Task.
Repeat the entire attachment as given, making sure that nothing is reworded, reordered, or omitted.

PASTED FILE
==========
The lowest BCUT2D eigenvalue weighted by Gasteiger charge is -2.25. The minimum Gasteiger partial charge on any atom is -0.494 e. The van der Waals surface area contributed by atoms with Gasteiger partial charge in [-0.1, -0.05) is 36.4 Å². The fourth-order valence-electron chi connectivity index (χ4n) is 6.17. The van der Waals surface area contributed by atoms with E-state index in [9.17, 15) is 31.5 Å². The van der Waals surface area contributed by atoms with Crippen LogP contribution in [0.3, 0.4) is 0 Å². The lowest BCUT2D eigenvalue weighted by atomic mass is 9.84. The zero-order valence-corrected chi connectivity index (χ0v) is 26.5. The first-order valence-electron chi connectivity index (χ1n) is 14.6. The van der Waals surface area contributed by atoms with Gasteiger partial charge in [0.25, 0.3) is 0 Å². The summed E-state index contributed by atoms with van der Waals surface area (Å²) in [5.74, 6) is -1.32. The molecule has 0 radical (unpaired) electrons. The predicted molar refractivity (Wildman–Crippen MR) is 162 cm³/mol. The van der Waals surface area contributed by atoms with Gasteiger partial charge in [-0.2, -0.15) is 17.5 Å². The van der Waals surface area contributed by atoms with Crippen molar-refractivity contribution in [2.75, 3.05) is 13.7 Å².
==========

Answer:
The lowest BCUT2D eigenvalue weighted by Gasteiger charge is -2.25. The minimum Gasteiger partial charge on any atom is -0.494 e. The van der Waals surface area contributed by atoms with Gasteiger partial charge in [-0.1, -0.05) is 36.4 Å². The fourth-order valence-electron chi connectivity index (χ4n) is 6.17. The van der Waals surface area contributed by atoms with E-state index in [9.17, 15) is 31.5 Å². The van der Waals surface area contributed by atoms with Crippen LogP contribution in [0.3, 0.4) is 0 Å². The lowest BCUT2D eigenvalue weighted by atomic mass is 9.84. The zero-order valence-corrected chi connectivity index (χ0v) is 26.5. The first-order valence-electron chi connectivity index (χ1n) is 14.6. The van der Waals surface area contributed by atoms with Gasteiger partial charge in [0.25, 0.3) is 0 Å². The summed E-state index contributed by atoms with van der Waals surface area (Å²) in [5.74, 6) is -1.32. The molecule has 0 radical (unpaired) electrons. The predicted molar refractivity (Wildman–Crippen MR) is 162 cm³/mol. The van der Waals surface area contributed by atoms with Gasteiger partial charge in [-0.2, -0.15) is 17.5 Å². The van der Waals surface area contributed by atoms with Crippen molar-refractivity contribution in [2.75, 3.05) is 13.7 Å².